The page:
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Who’s afraid of who? Photo: George McLeod
Driving Dogs During the Golden Era of Antarctic Exploration
by George McLeod
Although it may have been more than a half-century ago, memories of using dogs in Antarctica remain vibrant among the FIDS/British Antarctic Survey men who have “been there-done that.”. Read about this love affair in this collection of short stories, “Dogs In Rough Ice” by George McLeod, a legendary Fid who wintered at Anvers Island – 1957, Prospect Point – 1958, Hope Bay – 1962, Stonington – 1963 & 1967. He passed away at the age of 92 on July 4th, 2020.
The following is reproduced here with the kind permission of the author’s family and the Marguerite Bay website. S.G.H.
Scrummaging Dogs and Sea Ice
Three of us and three teams had been out of base for several days on bad sea ice. It was short]y after the lads from Horseshoe Island had gone missing, and we were all a bit nervous. Well, it happened. Ken and his team broke through into the water. We managed to drag him and the dogs out but it took us two hours, running all the way, before we reached firmer ice and were able to stop. By that time Ken’s legs and feet had really frozen up and he was in a bad way. The tent erected, we thawed him out and he immediately lost the skin off both legs and feet. In our haste we had just picketed the dogs, and all of a sudden we heart a big fight erupting outside.
A couple of us rushed outside and found the 30 dogs had pulled the pickets and were all scrummaging down. Once we got them sorted out, we found “Ruthie’s” stomach so torn that her insides were hanging out. I pushed everything back in, roughly stitched her up and got ready to head home.
That was a hell of a journey, still on poor sea ice and with three days back to base. I led out front with two dog teams (18 dogs), two sledges, two men – Ken could just about walk – and then Ruthie following the sorry caravan procession behind me. That night when we pitched camp, there was no sign of Ruthie. Ken was in agony and none of us could sleep. Suddenly the dogs began barking. I jumped out of my sleeping bag to investigate. It was Ruthie. dragging herself into camp. I thought I ought to put her out of her misery. But no, she’d made it this far, blood loss and all. We got back to base two days later and it took Ruthie almost another full day – but she made it. In time her belly healed and she was back to work as if nothing had happened.
One story I have is waking up and seeing in the distance one of my pups up amongst the crevasses, so nipping out of bed I called him back, but he just pranced around and stayed where he was. Putting skis on, I skied up thinking he’s scared of the holes. I got there to find one of his brothers in a crevasse and he would not leave him. After a rope rescue, we brought both pups down to their great delight. They were such good friends, we ran them together when they got older.
George McLeod is seen here weighing a BAS husky as
part of the dog’s health assessment.
Photo courtesy of the McLeod family
Three men, two sledges and 250 miles to go
The temp was 37 deg F. Snow had turned to slush and we had to get home. In three days we ran 153 miles, through inches of water on the ice. The dogs were soaking wet and miserable, so bad in fact, they wouldn’t even fight.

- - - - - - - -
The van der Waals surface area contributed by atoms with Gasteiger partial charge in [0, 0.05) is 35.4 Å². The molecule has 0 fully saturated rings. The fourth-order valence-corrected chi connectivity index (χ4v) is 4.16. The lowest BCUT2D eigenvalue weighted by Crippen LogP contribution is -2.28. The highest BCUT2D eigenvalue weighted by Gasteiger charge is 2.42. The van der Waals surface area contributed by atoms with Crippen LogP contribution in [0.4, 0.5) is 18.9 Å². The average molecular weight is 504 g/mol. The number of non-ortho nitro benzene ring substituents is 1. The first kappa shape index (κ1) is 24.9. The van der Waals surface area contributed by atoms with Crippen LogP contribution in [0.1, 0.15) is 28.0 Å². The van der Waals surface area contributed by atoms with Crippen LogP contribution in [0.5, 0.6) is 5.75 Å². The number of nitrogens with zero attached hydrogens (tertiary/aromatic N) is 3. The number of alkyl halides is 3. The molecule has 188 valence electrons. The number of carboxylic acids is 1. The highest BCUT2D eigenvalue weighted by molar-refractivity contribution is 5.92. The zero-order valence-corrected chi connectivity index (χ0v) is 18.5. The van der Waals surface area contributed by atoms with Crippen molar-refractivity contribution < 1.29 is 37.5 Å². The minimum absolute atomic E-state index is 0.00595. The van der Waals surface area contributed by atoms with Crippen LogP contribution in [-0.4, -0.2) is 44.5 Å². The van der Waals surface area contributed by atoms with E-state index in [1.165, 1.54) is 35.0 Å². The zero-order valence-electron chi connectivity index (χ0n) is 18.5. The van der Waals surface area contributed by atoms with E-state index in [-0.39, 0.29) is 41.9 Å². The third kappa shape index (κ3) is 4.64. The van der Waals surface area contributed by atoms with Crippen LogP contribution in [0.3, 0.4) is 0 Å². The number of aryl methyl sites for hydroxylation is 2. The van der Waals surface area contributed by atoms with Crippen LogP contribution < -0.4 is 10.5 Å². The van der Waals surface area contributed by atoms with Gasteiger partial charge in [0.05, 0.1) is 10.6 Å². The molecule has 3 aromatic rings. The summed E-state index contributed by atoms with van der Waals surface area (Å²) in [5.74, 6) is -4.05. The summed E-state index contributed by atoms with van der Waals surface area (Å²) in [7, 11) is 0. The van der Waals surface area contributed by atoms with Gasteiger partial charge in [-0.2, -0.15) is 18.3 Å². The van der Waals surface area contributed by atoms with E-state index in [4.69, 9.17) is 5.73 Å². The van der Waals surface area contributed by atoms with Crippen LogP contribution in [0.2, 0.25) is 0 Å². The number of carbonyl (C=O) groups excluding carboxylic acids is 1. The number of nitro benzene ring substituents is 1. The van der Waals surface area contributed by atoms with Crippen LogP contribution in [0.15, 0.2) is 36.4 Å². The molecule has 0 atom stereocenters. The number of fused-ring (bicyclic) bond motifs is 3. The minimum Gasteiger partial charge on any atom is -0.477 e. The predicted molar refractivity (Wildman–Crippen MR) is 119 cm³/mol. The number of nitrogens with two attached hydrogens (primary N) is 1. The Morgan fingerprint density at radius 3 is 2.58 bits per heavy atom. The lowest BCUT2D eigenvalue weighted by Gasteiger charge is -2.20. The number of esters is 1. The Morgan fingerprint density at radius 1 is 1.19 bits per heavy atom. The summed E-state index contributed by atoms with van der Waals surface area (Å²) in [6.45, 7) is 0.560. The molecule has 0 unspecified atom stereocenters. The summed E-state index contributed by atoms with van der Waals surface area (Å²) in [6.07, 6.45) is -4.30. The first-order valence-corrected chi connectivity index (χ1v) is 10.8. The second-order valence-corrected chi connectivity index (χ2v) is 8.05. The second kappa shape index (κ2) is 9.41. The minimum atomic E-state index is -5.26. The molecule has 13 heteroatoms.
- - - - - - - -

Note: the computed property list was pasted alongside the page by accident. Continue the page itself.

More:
When we reached Prince Gustav Channel it was all buckled ice and water to three feet deep. The dogs were wonderful, none of them balked. With me in the lead, crampons and ice axe and tied into the dog-trace, I’d sometimes be into my chest pulling, and the dogs would all swim to the solid ice beyond. We did this for two days, until forced ashore, the ice ahead had broken up and we could see water shadow on the icebergs up the Channel. You’d better believe I was good to my dogs after that. (written while at Hope Bay)
A Terrible Beating
John, Ben Hodges and I were sitting at the base of Sodomy Slope (Sodabread), in a screaming blizzard, with 3 dog teams, safely dug into the snow, we hoped. Ben and I with everything on and roped to John inside the tent, we crawled out to feed the dogs. God! What a mess, dead dogs on top of hard packed snow, most dogs buried underneath. If we dug them out they would freeze and if we left them under they would die.
Ben loved his dogs and took the time to bury two of his next to a rock buttress, while John and I downed tent, dug out our dogs and tottered back to Base.
It took us a day’s work to remove all the snow from inside the coats of the dogs. I’d never seen that before. The snow was packed inside the dogs thick coat, right to the skin and one had to push fingers right inside to get the snow out. You know how a husky’s tail curls, well, their tails hung straight down, solid with snow.
Ben lost two dogs, and John one. We took a terrible beating, yet in a couple of days, the dogs were back, bright eyed and bushy tailed.
Night Noise on the Spans
Ralph and I were up on Uranus Glacier, a hundred miles or so from the sea. It’s night time and everyone has settled down, when there’s a curious little bark from Signy my lead dog. I said “It’s just the dogs messing around”. I went outside to find a penguin peering at the dogs. I turned Signy loose and she quickly caught and killed the penguin, which Ralph and I cooked and ate, whilst Signy enjoyed what was left. A curious little tale, because what’s a penguin doing up at 1,000 feet anyway?
The Grip Show
Now watch George McLeod’s “grip show” (“gripping” pictures of derring-do, super-scenic, awe-inspiring pics = gripping) here to enjoy in his own words his recollections of life in Antarctica, which include descriptions and photographs about “his” dogs. This twenty-seven minute color video is a treasure. You will learn what became of the penguin in the header photo in this article.